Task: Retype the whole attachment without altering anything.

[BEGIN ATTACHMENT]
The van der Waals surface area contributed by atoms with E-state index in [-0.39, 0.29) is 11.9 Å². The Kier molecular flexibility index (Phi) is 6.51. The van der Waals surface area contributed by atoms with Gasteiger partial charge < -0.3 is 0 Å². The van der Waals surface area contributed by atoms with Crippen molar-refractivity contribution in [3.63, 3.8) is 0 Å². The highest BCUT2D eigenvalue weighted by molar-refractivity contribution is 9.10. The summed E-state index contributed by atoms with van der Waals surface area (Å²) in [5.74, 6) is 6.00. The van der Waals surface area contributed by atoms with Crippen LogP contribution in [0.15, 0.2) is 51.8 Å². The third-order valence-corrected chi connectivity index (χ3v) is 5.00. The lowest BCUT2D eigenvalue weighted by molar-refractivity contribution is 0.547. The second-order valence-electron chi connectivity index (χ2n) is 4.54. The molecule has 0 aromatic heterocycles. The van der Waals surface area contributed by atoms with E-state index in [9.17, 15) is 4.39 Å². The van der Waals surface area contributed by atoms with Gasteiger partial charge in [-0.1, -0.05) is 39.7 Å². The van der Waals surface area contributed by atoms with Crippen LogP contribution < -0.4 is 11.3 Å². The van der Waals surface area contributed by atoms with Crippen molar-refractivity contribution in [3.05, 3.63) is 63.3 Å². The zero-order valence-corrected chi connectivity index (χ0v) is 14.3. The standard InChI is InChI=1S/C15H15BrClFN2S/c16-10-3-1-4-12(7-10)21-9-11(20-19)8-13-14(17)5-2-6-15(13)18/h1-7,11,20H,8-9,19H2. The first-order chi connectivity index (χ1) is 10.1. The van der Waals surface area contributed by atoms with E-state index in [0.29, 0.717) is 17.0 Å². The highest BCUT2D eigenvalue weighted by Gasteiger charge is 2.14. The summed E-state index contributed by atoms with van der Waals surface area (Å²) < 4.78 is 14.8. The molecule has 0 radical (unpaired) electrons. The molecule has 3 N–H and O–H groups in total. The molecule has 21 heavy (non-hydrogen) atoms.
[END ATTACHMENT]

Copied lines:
The van der Waals surface area contributed by atoms with E-state index in [-0.39, 0.29) is 11.9 Å². The Kier molecular flexibility index (Phi) is 6.51. The van der Waals surface area contributed by atoms with Gasteiger partial charge < -0.3 is 0 Å². The van der Waals surface area contributed by atoms with Crippen molar-refractivity contribution in [3.63, 3.8) is 0 Å². The highest BCUT2D eigenvalue weighted by molar-refractivity contribution is 9.10. The summed E-state index contributed by atoms with van der Waals surface area (Å²) in [5.74, 6) is 6.00. The van der Waals surface area contributed by atoms with Crippen LogP contribution in [0.15, 0.2) is 51.8 Å². The third-order valence-corrected chi connectivity index (χ3v) is 5.00. The lowest BCUT2D eigenvalue weighted by molar-refractivity contribution is 0.547. The second-order valence-electron chi connectivity index (χ2n) is 4.54. The molecule has 0 aromatic heterocycles. The van der Waals surface area contributed by atoms with E-state index in [9.17, 15) is 4.39 Å². The van der Waals surface area contributed by atoms with Gasteiger partial charge in [-0.1, -0.05) is 39.7 Å². The van der Waals surface area contributed by atoms with Crippen LogP contribution < -0.4 is 11.3 Å². The van der Waals surface area contributed by atoms with Crippen molar-refractivity contribution in [3.05, 3.63) is 63.3 Å². The zero-order valence-corrected chi connectivity index (χ0v) is 14.3. The standard InChI is InChI=1S/C15H15BrClFN2S/c16-10-3-1-4-12(7-10)21-9-11(20-19)8-13-14(17)5-2-6-15(13)18/h1-7,11,20H,8-9,19H2. The first-order chi connectivity index (χ1) is 10.1. The van der Waals surface area contributed by atoms with E-state index in [0.29, 0.717) is 17.0 Å². The highest BCUT2D eigenvalue weighted by Gasteiger charge is 2.14. The summed E-state index contributed by atoms with van der Waals surface area (Å²) < 4.78 is 14.8. The molecule has 0 radical (unpaired) electrons. The molecule has 3 N–H and O–H groups in total. The molecule has 21 heavy (non-hydrogen) atoms.